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‘Better Call Saul’ Music Team Changes Tune as Series Slowly Takes ‘Bad’ Turn

Variety logo Variety 6/9/2017 Marj Galas
© Provided by Variety

For composer Dave Porter and music supervisor Thomas Golubic, the challenge in reteaming with Vince Gilligan and Peter Gould on “Breaking Bad” prequel “Better Call Saul” has grown each season as Jimmy McGill (Bob Odenkirk) continues his transformation into sleazy lawyer Saul Goodman, and other characters in “Saul” get closer to connecting up with their “Bad” personas.

Throughout seasons two and three of the AMC show — a perennial Emmy contender — Porter and Golubic have emphasized these shifts. Porter, for instance, has introduced classic rock guitar, Rhodes piano, vibraphone and stronger percussion into the mix, allowing the score to become slightly heavier. Season two found Golubic contributing more world music as well as synth-heavy selections to give darker shadings to Jimmy and Mike Ehrmantraut (Jonathan Banks).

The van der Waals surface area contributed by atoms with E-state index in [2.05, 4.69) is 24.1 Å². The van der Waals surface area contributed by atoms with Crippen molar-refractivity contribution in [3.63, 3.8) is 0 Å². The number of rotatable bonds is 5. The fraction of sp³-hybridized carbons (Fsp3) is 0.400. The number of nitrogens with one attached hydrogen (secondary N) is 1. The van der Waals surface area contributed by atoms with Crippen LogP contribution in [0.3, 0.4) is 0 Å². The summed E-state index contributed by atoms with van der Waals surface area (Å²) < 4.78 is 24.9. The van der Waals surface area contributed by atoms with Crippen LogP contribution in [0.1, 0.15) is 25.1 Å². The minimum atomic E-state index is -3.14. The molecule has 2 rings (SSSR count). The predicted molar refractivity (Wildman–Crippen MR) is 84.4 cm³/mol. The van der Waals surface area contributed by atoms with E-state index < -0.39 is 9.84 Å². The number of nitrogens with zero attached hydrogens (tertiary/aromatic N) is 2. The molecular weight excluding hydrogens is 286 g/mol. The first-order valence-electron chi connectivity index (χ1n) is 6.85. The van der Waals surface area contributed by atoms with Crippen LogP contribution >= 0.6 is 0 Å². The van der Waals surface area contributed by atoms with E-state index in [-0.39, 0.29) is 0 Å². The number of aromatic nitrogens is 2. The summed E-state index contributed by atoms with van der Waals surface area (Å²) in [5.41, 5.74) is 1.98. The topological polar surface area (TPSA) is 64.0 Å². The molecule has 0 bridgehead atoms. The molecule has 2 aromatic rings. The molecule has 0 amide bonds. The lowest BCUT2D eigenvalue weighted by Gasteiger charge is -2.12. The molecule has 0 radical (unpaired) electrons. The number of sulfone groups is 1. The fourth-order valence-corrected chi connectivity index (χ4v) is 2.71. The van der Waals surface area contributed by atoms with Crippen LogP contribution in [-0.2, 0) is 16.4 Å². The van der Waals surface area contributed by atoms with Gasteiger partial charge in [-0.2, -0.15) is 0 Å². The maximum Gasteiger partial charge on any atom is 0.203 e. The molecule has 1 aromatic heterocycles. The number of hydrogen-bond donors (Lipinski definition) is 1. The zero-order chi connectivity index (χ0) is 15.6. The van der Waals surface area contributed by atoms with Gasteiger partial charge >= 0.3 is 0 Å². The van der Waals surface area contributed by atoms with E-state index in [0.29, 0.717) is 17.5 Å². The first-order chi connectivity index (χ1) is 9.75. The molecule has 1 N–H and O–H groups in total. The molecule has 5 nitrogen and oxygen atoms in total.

The music team recognized early on that the characters in “Saul” would constantly evolve from one episode to the next. Porter avoided recurring themes or motifs. To distinguish the story’s smaller, more personal scale, he initially veered from the synth sounds of “Bad” and chose more organic instrumentation. Golubic found that, unlike the source music in the “Bad” world of chaos and comedy, he could exercise a degree of stylistic curiosity in his “Saul” selections. Musical diversity that leaps from patriotic songs to salsa rhythms emphasizes the characters’ simmering changes. While the genres are broad and abstract, they’re tied to each character’s behavior and personality, highlighting the deeply internal, human struggles that “Saul” examines.

Porter and Golubic manage their partnership as composer-music supervisor by sharing their ideas for each section and mutually deciding which selection best moves the story forward. Because Gilligan works without temp music, each segment can be approached as a clean slate.

“Vince and Peter can look at the broader picture, Dave experiences the vulnerability of the moment and I have to look ahead and rethink,” says Golubic. Adds Porter, “It’s a balancing of viewpoints.”

Porter and Golubic play through different interpretations of a scene before selecting which music fits best. Even if their decisions don’t resonate with the two creators, they’ve still provided a unique perspective that’s valuable to the storytelling process.

“Music is the last of the creative choices,” Porter says. “Sometimes we’re able to bring in something they haven’t thought of yet.”

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